At the end of the summer I was asked what career options there are for those who are interested in oral and maxillofacial radiology (oral radiology for short). So here’s a post of the options as an oral and maxillofacial radiologist being that the 14th anniversary of it being accredited by the ADA was Sunday, October the 13th. You can check out the AAOMR page to learn more about the history in the US.
This is obviously where I spend most of my time. 😀 There are approximately 60 dental schools in the US. Each school varies on the number of oral radiologists they employ. Some schools have only 1, such as my institution, and some have up to 4 oral radiologists, these tend to be the institutions with oral radiology graduate programs. And some schools do not have even one oral radiologist. In an educational setting there is a combination of responsibilities.
Teaching – this is a combination of lecture/didactic teaching and clinical teaching of radiographic technique and interpretation. Some chose to go with standard lecturing from a podium where others use more interactive teaching such as clicker incorporated lectures. This is a big area of change for those who chose to embrace it. Clinical teaching covers radiographic technique how-to, common errors and how to correct those. Interpretation is just that, interpretation of radiographs both 2D and 3D.
Research – this has a huge range of topics from clinical topics such as incidence/prevelance of radiographic findings such as carotid artery calcifications on pantomographs to radiation biology to radiation doses to CBCT imaging and so on and so on. I lean towards the use of technology in education (i.e. twitter use in the classroom), creating digital quality assurance and incidence/prevalence of radiographic findings. This includes publications as well as books (slight shameless plug :P) and book chapters sharing their knowledge.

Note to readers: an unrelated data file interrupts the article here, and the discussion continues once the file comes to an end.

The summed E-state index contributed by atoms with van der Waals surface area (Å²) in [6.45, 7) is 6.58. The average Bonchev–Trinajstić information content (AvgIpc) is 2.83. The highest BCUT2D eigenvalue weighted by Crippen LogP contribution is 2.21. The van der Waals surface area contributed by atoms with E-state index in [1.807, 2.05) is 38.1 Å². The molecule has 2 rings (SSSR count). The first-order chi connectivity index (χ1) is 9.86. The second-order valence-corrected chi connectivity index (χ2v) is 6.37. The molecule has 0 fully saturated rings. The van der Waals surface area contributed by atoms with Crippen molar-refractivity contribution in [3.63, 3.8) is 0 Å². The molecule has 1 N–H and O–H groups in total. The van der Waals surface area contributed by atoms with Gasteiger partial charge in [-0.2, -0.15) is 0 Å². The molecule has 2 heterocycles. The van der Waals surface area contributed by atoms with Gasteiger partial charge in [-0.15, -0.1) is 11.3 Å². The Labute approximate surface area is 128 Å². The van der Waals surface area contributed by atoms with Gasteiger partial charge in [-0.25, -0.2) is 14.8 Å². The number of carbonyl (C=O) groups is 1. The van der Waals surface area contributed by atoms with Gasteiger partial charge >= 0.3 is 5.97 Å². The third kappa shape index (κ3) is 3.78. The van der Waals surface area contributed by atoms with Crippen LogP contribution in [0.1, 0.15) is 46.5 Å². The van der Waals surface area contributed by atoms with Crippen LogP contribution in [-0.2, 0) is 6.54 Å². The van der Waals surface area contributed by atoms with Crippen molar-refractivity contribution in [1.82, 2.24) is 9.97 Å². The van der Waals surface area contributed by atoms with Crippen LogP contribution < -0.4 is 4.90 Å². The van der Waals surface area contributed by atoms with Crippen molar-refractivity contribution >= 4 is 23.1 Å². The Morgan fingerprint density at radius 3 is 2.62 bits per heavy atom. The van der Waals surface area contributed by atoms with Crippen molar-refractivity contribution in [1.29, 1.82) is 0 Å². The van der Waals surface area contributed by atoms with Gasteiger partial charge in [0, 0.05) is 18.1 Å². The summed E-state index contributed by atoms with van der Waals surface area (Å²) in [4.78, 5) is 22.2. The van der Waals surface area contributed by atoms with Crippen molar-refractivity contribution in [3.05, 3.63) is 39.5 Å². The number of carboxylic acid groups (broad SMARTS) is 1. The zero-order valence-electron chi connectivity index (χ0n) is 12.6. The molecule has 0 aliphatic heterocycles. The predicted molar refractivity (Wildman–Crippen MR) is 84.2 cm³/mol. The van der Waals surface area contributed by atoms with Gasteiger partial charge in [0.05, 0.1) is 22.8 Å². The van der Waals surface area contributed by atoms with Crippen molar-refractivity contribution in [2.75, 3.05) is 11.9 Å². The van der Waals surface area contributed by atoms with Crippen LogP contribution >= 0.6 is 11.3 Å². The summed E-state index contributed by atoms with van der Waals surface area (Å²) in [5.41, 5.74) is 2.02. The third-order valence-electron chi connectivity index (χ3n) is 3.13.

Clinic Director – this is also an area that I participate (default of being the only oral radiologist at the school :)). This requires creating and maintaining an ionizing radiation policy for the institution, creating a quality control program to ensure high quality and diagnostic radiographs as well as supervising staff in the clinic.
This is an option I participate in one day a week (an option most educators have). This entails primarily CBCT interpretations in a couple of ways. Some have opened up their own office with a CBCT unit and market this to the surrounding communities. Some are associated with much larger corporations who do the marketing for them and assign them cases as they are sent in. Others contract with offices that have CBCT units and provide interpretations on an as needed case (this is what I do).
This is a short summary of the options for an oral & maxillofacial radiologist. If you have any questions, please leave them below. Thanks and enjoy!